Congressman representing the 22nd District of New York, the Catskills
Member of the Progressive Caucus
Advocate of restoring the so-called “Fairness Doctrine” to radio broadcasting
Maurice Hinchey is a Democratic Member of Congress who represents the 22nd District of New York.
Born in October 1938 in New York City, Hinchey enlisted in the Navy at age 18. After completing his military service, he spent two years working as a laborer in a cement factory. He then attended the State University of New York at New Paltz, graduating in 1968. He subsequently found work as an analyst for the state education department.
In 1974 Hinchey won election to the New York State Assembly, where he would serve nine terms and help to pass more than 600 bills. He first ran for a seat in the U.S. Congress in 1992 and won by a three-percent margin; he has been re-elected every two years since then.
Described by political analyst Michael Barone as “one of the most liberal” members of Congress, Hinchey belongs to the Progressive Caucus in the House of Representatives. Americans for Democratic Action consistently rates his voting record as 95 to 100 percent on the left side of legislation.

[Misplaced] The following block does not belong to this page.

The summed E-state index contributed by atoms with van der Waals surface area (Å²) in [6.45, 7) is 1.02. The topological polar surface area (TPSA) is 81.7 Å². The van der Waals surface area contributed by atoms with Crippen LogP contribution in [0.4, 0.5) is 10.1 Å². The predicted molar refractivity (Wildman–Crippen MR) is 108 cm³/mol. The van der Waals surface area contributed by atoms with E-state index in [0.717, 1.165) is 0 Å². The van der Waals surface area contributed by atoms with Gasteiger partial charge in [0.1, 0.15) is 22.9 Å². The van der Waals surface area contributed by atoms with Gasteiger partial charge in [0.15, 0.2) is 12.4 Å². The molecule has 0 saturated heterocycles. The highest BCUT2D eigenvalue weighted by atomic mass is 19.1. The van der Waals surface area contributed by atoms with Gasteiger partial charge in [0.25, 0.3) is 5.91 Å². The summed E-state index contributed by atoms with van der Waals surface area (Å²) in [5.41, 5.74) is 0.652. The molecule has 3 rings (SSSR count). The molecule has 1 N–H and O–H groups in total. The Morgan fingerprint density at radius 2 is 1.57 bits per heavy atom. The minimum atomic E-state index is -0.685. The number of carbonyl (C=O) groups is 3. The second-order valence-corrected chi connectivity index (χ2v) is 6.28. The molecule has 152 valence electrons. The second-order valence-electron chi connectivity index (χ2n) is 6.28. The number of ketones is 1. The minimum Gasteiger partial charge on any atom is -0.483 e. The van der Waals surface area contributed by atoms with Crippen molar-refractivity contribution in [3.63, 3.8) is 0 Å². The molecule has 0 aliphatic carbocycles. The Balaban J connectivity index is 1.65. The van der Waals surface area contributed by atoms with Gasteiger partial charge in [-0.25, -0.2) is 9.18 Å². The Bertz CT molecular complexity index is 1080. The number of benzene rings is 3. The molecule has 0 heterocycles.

During his congressional career, Hinchey has voted:
against the development of a national missile defense system;
In the immediate aftermath of the 2004 presidential election, Hinchey was one of the 31 House members who held that the electoral votes from Ohio (a state that was won by Republican George W. Bush) had been invalidated by "election irregularities" and thus should not be counted.
Hinchey is a leading advocate of restoring the so-called “Fairness Doctrine” to radio broadcasting, a move that analysts predict would stifle predominantly-conservative talk radio.